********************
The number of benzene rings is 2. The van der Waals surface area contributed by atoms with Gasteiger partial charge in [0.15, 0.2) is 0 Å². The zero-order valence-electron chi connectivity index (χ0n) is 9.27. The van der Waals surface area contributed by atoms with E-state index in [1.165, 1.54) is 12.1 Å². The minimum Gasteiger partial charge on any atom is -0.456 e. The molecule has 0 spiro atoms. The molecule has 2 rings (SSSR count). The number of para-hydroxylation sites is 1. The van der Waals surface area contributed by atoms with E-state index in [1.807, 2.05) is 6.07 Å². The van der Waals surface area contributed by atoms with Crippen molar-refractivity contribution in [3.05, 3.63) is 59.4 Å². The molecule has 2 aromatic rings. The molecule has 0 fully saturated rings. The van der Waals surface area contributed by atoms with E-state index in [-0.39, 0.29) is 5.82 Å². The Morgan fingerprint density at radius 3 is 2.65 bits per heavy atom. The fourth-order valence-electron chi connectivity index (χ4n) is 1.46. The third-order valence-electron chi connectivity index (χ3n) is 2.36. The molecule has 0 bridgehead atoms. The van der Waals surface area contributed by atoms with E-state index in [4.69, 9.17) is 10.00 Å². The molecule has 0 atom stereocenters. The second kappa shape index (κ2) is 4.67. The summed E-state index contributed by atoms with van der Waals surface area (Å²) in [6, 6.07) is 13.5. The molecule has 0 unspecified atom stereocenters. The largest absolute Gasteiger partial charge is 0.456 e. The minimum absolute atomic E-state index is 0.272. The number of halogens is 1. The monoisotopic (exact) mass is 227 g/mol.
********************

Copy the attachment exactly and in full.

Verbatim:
The number of benzene rings is 2. The van der Waals surface area contributed by atoms with Gasteiger partial charge in [0.15, 0.2) is 0 Å². The zero-order valence-electron chi connectivity index (χ0n) is 9.27. The van der Waals surface area contributed by atoms with E-state index in [1.165, 1.54) is 12.1 Å². The minimum Gasteiger partial charge on any atom is -0.456 e. The molecule has 0 spiro atoms. The molecule has 2 rings (SSSR count). The number of para-hydroxylation sites is 1. The van der Waals surface area contributed by atoms with E-state index in [1.807, 2.05) is 6.07 Å². The van der Waals surface area contributed by atoms with Crippen molar-refractivity contribution in [3.05, 3.63) is 59.4 Å². The molecule has 2 aromatic rings. The molecule has 0 fully saturated rings. The van der Waals surface area contributed by atoms with E-state index in [-0.39, 0.29) is 5.82 Å². The Morgan fingerprint density at radius 3 is 2.65 bits per heavy atom. The fourth-order valence-electron chi connectivity index (χ4n) is 1.46. The third-order valence-electron chi connectivity index (χ3n) is 2.36. The molecule has 0 bridgehead atoms. The van der Waals surface area contributed by atoms with E-state index in [4.69, 9.17) is 10.00 Å². The molecule has 0 atom stereocenters. The second kappa shape index (κ2) is 4.67. The summed E-state index contributed by atoms with van der Waals surface area (Å²) in [6, 6.07) is 13.5. The molecule has 0 unspecified atom stereocenters. The largest absolute Gasteiger partial charge is 0.456 e. The minimum absolute atomic E-state index is 0.272. The number of halogens is 1. The monoisotopic (exact) mass is 227 g/mol.